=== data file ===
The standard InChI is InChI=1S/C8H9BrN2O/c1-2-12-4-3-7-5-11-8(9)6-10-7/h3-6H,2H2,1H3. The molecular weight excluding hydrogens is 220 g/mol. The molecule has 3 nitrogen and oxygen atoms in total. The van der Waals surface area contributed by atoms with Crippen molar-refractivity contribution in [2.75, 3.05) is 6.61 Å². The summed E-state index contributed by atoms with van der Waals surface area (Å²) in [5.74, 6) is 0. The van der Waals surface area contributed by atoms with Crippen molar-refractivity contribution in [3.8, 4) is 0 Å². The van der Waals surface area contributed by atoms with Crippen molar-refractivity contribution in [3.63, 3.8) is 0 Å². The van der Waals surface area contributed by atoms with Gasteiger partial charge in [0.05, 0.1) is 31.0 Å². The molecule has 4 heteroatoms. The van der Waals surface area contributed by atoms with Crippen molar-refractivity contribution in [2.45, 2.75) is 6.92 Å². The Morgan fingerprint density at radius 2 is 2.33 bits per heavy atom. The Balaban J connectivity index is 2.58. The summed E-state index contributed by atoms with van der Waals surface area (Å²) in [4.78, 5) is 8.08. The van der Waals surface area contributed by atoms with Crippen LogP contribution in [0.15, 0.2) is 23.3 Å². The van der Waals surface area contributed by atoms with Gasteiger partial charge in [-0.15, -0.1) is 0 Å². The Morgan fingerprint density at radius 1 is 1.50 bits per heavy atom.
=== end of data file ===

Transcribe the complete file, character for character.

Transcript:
The standard InChI is InChI=1S/C8H9BrN2O/c1-2-12-4-3-7-5-11-8(9)6-10-7/h3-6H,2H2,1H3. The molecular weight excluding hydrogens is 220 g/mol. The molecule has 3 nitrogen and oxygen atoms in total. The van der Waals surface area contributed by atoms with Crippen molar-refractivity contribution in [2.75, 3.05) is 6.61 Å². The summed E-state index contributed by atoms with van der Waals surface area (Å²) in [5.74, 6) is 0. The van der Waals surface area contributed by atoms with Crippen molar-refractivity contribution in [3.8, 4) is 0 Å². The van der Waals surface area contributed by atoms with Crippen molar-refractivity contribution in [3.63, 3.8) is 0 Å². The van der Waals surface area contributed by atoms with Gasteiger partial charge in [0.05, 0.1) is 31.0 Å². The molecule has 4 heteroatoms. The van der Waals surface area contributed by atoms with Crippen molar-refractivity contribution in [2.45, 2.75) is 6.92 Å². The Morgan fingerprint density at radius 2 is 2.33 bits per heavy atom. The Balaban J connectivity index is 2.58. The summed E-state index contributed by atoms with van der Waals surface area (Å²) in [4.78, 5) is 8.08. The van der Waals surface area contributed by atoms with Crippen LogP contribution in [0.15, 0.2) is 23.3 Å². The van der Waals surface area contributed by atoms with Gasteiger partial charge in [-0.15, -0.1) is 0 Å². The Morgan fingerprint density at radius 1 is 1.50 bits per heavy atom.